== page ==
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Sunday 06th of March 2011
March 4, 2011    

Serco Group sees gains on raised broker recommendation

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by Elaine Frei
Serco Group sees gains on raised broker recommendation

European equities markets were lower as oil prices rose again, and on new data showing that workers’ hourly pay in the United States did not increase in February, raising fears that consumers’ income might not keep up with gains in energy prices.

This bad news outweighed new data from the US Labor Department that the US economy added 192,000 jobs last month and that the unemployment rate there dropped to 8.9 percent, its lowest in nearly two years.

The FTSE 100 was down 0.24 percdent to 5,990.39 in London, but the FTSE 250 managed a gain of 0.61 percent to 11,723.

Government services provider Serco Group (LSE: SRP) added 4.56 percent to lead gains on the 100 after Bank of America raised its recommendation on the operator of Docklands Light Railway in London from “neutral” to “buy”.

Broker upgrades also helped engineering group Bodycote (LSE: BOY), as it added 5.11 percent after Royal Bank of Scotland Group upgraded it from “hold” to “buy”.

IT services group Computacenter (LSE: CCC) led gains on the 250, adding 5.31 percent.

The telecommunications sector was mixed, as Cable & Wireless Communications (LSE: CWC) led gains in the sector as it added 2.84 percent, while Talk Talk Telecom Group (LSE: TALK) led both the sector and the 250 lower, falling 3.51 percent, while COLT Group (LSE: COLT) dropped 2.21 percent.

Miners were mixed as well, as Centamin Egypt (LSE: CEY) added 4.05 percent to lead gains in the sector but African Barrick Gold (LSE: ABG), dropped 1.99 percent for the worst performance in the sector.

Energy shares were mostly higher, led by Petrofac (LSE: PFC) with a gain of 3.24 percent, while the five decliners in the sector were headed by Exillon Energy (SLE: EXI), which was 1.24 percent lower.

The insurance sector was higher, with St James’s Place (LSE: STJ) leading the way as it added 3.85 percent, followed by Resolution Ltd (LSE: RSL), which was up 3.16 percent while Standard Life (LSE: SL) gained 2.86 percent.

The travel and leisure sector was mixed, with Sportingbet (LSE: SBT) up 2.09 percent for the best performance in the sector, while International Consolidated Airlines Group (LSE: IAG) dropped the most, falling 2.91 percent, followed by cruise line operator Carnival (LSE: CCL), which was down 2.74 percent.

Automotive and aerospace engineering group GKN (LSE: GKN) led declines on the 100 with a drop of 2.98 percent.

The FTSE Eurofirst 300 was down 0.7 percent to 1,147.09 while the Dax and the IBEX each fell 0.65 percent, to 7,178.9 and 10,498.7 respectively, and the CAC-40 dropped 1 percent to 4,020.21.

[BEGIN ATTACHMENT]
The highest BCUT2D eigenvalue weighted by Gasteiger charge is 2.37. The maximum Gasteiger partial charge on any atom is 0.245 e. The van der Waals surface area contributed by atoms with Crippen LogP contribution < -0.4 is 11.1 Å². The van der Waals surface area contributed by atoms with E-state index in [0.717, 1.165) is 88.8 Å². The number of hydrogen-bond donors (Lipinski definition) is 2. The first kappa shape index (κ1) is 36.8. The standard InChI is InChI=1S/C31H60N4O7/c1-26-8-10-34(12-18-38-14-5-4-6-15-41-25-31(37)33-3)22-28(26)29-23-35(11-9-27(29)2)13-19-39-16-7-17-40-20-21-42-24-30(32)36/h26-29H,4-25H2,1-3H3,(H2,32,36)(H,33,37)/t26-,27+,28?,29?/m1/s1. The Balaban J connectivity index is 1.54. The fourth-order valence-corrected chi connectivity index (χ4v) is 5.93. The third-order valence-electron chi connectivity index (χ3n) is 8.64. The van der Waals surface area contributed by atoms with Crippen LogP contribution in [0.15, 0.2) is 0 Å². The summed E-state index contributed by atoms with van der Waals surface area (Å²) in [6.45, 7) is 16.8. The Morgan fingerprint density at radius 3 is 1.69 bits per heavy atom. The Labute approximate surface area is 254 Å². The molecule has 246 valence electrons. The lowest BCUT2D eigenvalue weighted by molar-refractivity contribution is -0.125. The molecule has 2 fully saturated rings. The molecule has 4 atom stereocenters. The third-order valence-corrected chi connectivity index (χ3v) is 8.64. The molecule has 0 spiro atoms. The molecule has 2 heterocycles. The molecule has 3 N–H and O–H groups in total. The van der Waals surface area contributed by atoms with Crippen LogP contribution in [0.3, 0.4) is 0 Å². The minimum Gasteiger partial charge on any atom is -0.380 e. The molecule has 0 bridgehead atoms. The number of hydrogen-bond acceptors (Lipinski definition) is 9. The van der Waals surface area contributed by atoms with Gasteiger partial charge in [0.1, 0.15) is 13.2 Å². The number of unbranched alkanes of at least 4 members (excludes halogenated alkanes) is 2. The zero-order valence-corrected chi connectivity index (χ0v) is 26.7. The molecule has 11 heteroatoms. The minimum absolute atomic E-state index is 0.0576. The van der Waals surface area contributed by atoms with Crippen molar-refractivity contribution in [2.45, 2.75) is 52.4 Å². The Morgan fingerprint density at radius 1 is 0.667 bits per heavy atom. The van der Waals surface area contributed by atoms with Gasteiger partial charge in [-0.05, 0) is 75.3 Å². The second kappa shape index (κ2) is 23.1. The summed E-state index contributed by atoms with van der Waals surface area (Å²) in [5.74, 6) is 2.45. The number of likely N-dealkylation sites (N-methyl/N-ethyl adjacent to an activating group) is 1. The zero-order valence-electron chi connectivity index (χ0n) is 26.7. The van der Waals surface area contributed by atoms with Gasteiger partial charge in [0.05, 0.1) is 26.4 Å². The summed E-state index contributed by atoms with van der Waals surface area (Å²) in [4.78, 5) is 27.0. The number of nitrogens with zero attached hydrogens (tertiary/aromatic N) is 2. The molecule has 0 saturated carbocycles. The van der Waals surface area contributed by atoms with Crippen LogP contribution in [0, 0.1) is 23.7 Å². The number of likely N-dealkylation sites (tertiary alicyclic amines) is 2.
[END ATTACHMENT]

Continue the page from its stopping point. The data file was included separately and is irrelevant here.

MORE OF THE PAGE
Markets in the Asia-Pacific region were mostly higher as good economic news counted for more than concerns about ongoing unrest in the Middle East and North Africa as new data showed the US services sector expanding more than expected last month, while the US Labor Department said yesterday that first time unemployment claims dropped by 20,000 last week.

The Nikkei 225 added 1.02 percent to 10,693.7 in Tokyo, while the Topix index was up 0.73 percent to 955.59 and the Mothers market gained 1.36 percent to 525.01.

Sumitomo Electric Industries (TYO: 5802) added 8.1 percent on the Topix, on reports that it plans to develop sodium-ion batteries, which are much less expensive than the batteries now commonly in use, for use in homes and vehicles.

Most carmakers were higher as Toyota Motor (TYO: 7203) added 1.2 percent, Isuzu Motors (TYO: 7202) was up 1.38 percent and Mazda Motor (TYO: 7261) gained 3.5 percent, but Honda motor (TYO; 7267) dropped 0.14 percent.

Camera and copier maker Canon (TYO: 7751) was up 1.8 percent, while Konica Minolta Holdings (TYO: 4902) gained 4.2 percent.

The Taiex added 0.53 percent to 8,784.4 in Taiwan, while Singapore’s Straits Times Index was up 0.79 percent to 3,061.31.

In Australia, the Sydney Ordinaries gained 1.14 percent to 4,958.6 and the S&P/ASX200 was 1.2 percent higher to 4,864.3, while Hong Kong’s Hang Seng was up 1.24 percent to 23,408.9, the Shanghai Composite added 1.35 percent to 2,942.31 and South Korea’s Kospi gained 1.73 percent to 2,004.68.

The Sensex dropped 0.02 percent to 18,486.4 in India.

New York equities markets dropped as crude oil prices soared again, with the Dow Jones Industrial Average up 1.2 percent to 12,110.6 while the S&P 500 dropped 1.15 percent to 1,315.64 and the Nasdaq Composite was 0.88 percent lower to 2,774.19.

Crude oil prices were significantly higher on reports that the US was putting military assets near Libya in case conditions there get worse, with April contracts for West Texas Intermediate crude up $2.17 to $104.08 per barrel, while Brent crude was lately reported up $1.58 to $116.37 per barrel.

Precious metals prices were also up, with gold adding $13.30 to $1,429.70 per troy ounce in New York trade, while silver was 93 cents higher to $35.26 per troy ounce.

On the other hand, copper prices dropped slightly.

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